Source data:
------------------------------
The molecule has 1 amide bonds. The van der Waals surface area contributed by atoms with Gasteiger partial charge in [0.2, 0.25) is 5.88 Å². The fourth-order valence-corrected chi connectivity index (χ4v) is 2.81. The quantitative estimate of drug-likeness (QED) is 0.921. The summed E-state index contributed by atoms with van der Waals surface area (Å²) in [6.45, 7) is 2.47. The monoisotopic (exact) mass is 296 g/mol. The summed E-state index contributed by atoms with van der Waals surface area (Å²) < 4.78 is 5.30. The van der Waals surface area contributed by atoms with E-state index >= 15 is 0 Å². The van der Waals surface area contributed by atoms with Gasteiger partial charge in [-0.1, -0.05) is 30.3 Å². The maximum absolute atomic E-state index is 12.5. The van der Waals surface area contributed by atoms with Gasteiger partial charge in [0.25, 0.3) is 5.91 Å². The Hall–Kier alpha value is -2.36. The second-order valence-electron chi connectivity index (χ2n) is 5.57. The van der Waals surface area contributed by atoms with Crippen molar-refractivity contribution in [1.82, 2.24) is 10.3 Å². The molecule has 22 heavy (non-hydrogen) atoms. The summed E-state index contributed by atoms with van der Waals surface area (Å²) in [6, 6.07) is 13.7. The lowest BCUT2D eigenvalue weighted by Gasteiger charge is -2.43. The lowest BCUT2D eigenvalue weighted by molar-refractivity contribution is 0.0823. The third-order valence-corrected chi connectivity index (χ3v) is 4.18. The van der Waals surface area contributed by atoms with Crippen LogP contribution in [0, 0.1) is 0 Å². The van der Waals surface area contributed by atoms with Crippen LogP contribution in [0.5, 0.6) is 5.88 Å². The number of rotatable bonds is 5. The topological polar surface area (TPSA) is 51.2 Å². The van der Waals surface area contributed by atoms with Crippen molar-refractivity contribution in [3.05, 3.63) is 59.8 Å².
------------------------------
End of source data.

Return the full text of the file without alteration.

The molecule has 1 amide bonds. The van der Waals surface area contributed by atoms with Gasteiger partial charge in [0.2, 0.25) is 5.88 Å². The fourth-order valence-corrected chi connectivity index (χ4v) is 2.81. The quantitative estimate of drug-likeness (QED) is 0.921. The summed E-state index contributed by atoms with van der Waals surface area (Å²) in [6.45, 7) is 2.47. The monoisotopic (exact) mass is 296 g/mol. The summed E-state index contributed by atoms with van der Waals surface area (Å²) < 4.78 is 5.30. The van der Waals surface area contributed by atoms with E-state index >= 15 is 0 Å². The van der Waals surface area contributed by atoms with Gasteiger partial charge in [-0.1, -0.05) is 30.3 Å². The maximum absolute atomic E-state index is 12.5. The van der Waals surface area contributed by atoms with Gasteiger partial charge in [0.25, 0.3) is 5.91 Å². The Hall–Kier alpha value is -2.36. The second-order valence-electron chi connectivity index (χ2n) is 5.57. The van der Waals surface area contributed by atoms with Crippen molar-refractivity contribution in [1.82, 2.24) is 10.3 Å². The molecule has 22 heavy (non-hydrogen) atoms. The summed E-state index contributed by atoms with van der Waals surface area (Å²) in [6, 6.07) is 13.7. The lowest BCUT2D eigenvalue weighted by Gasteiger charge is -2.43. The lowest BCUT2D eigenvalue weighted by molar-refractivity contribution is 0.0823. The third-order valence-corrected chi connectivity index (χ3v) is 4.18. The van der Waals surface area contributed by atoms with Crippen LogP contribution in [0, 0.1) is 0 Å². The van der Waals surface area contributed by atoms with Crippen LogP contribution in [0.5, 0.6) is 5.88 Å². The number of rotatable bonds is 5. The topological polar surface area (TPSA) is 51.2 Å². The van der Waals surface area contributed by atoms with Crippen molar-refractivity contribution in [3.05, 3.63) is 59.8 Å².